Are the hypotheses of the Bernoulli equation satisfied for a bird or airplane wing at low Mach number?

A previous question by David Zaslavsky was a request for a broad, "how things work" type of explanation of the lift of an airfoil. The answers given there are enlightening, but don't address a more ...
25
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1answer
1k views

Causes of hexagonal shape of Saturn's jet stream

NASA has just shown a more detailed picture of the hexagonal vortex/storm on Saturn: http://www.ibtimes.com/nasa-releases-images-saturns-hexagon-mega-storm-may-have-been-swirling-centuries-1496218 ...
6
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4answers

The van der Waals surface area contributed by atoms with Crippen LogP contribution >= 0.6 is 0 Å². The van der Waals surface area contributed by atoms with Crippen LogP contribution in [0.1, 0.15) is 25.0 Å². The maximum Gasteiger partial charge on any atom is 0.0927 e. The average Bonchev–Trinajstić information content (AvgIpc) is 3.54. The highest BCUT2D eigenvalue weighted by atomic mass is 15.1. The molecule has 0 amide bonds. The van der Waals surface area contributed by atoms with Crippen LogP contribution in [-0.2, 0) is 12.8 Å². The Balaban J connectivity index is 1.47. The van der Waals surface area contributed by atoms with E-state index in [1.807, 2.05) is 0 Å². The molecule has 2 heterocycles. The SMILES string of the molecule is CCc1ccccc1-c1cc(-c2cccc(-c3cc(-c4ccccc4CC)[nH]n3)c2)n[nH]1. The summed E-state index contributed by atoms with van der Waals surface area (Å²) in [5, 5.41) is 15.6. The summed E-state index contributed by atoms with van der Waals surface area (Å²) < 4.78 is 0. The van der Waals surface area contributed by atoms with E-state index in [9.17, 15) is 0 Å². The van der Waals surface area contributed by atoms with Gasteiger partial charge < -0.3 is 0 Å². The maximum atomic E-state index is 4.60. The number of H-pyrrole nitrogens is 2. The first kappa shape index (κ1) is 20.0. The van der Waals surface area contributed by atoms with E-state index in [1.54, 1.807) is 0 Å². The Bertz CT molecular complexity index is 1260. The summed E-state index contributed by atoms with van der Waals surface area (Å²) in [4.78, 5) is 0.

8k views

What exactly is the 'lift' of a sailboat as explained by Bernoulli principle

I have heard that when a sailboat is sailing against the wind, it operates on the principle of 'lift'. I am unable to understand the explanation, based on Bernoulli principle, completely. My question ...
2
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2answers
2k views

Boomerang physics and aerodynamics

I posted a question before on this website asking how to build a boomerang for a project which can fly at least 200 feet, so how would I increase the flight path. A user responded with: slow down the ...
17
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4answers
2k views

Why is exhaling more forceful than inhaling?

By blowing at pencil, a piece of paper, or another object up to fifty centimeters away, I can cause it to move away from me significantly. But I can't move an object toward myself by inhaling sharply ...